Dr. Michael Cohen lectures about the neuroscience to why we make mistakes. |Photo by Chris Crosby.

This past Monday, Dr. Michael Cohen, an associate director of Neuroscience at Radburn University in the Netherlands, delivered his lecture about why we make mistakes and the neuroscience behind the phenomena to a crowd of 75 students and community members at the University of Rhode Island.

The researcher said that there are three reasons why humans make mistakes and partial mistakes.

First, he said that the brain is noisy. While neurons firing off in the brain is needed in order to survive, noisy brains can also be attributed to when kids are bored or cannot focus. He said it therefore makes sense why people make mistakes when they cannot focus.

According to Cohen, the second reason we make mistakes is because of the concept of exploration or looking around for a better deal. He used an example of a couple that keeps looking for the best restaurant deal in a city even though they already found that deal two hours ago.

The third way people are not able to focus can be pinned down to exploitation, or sticking to what you know. An example of this is a person who only paints a picture using watercolors because that’s all they’ve ever known how to do. Cohen said people make mistakes in this way since they do not try to improve the situation that they may be in.

Cohen used a large portion of the lecture to talk about the relationship between EEG Neurology, which is a technical way of saying brain wave activity.

Cohen said that when studying the wave activity in college students who made a mistake, his research team saw the most activity in the mid-frontal theta. This area of the brain is slightly above the forehead and is the area where humans put their hand when they make a mistake.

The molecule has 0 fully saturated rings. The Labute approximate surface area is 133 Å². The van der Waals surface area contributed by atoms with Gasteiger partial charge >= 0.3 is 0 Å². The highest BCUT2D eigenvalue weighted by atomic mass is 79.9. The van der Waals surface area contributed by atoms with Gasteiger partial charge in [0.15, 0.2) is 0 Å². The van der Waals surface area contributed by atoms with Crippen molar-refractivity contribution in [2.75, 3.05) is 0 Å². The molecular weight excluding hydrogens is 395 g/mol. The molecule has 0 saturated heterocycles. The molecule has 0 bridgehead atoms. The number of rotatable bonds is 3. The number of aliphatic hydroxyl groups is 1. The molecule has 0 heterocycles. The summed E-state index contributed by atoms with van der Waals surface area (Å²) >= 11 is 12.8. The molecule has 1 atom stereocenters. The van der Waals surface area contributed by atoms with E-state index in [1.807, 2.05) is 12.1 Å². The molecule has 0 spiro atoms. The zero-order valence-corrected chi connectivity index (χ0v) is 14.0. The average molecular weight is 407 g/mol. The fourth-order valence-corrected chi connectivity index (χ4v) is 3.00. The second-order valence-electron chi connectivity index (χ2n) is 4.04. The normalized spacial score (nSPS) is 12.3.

According to Cohen, all of the science behind making mistakes didn’t start until 2007, and he joked to the audience about what it is like to discover something in the industry.

“Whenever you’re starting something new in the science field, it’s exciting because you are experiencing something new,” he said. “Then there is the boring phase because the exciting stuff is already done and other scientists need to prove your work through countless practices of replication.”

While Cohen admitted that the work itself is now not exciting, first-year student Temi Aina was appreciative of Cohen giving the lecture so far away from his native country.

“I really liked how he came all of the way here to give his research,” she said. “I feel like getting interested in research that is in its early stages is much more interesting than research that’s been going on for decades.”

Aina ended her thoughts on the lecture about how she valued Cohen’s ambition in the field.

“I’m really interested in how he’s focusing on research that most people aren’t interested in,” she said. “You never know when you can get the next breakthrough. He is taking this chance.”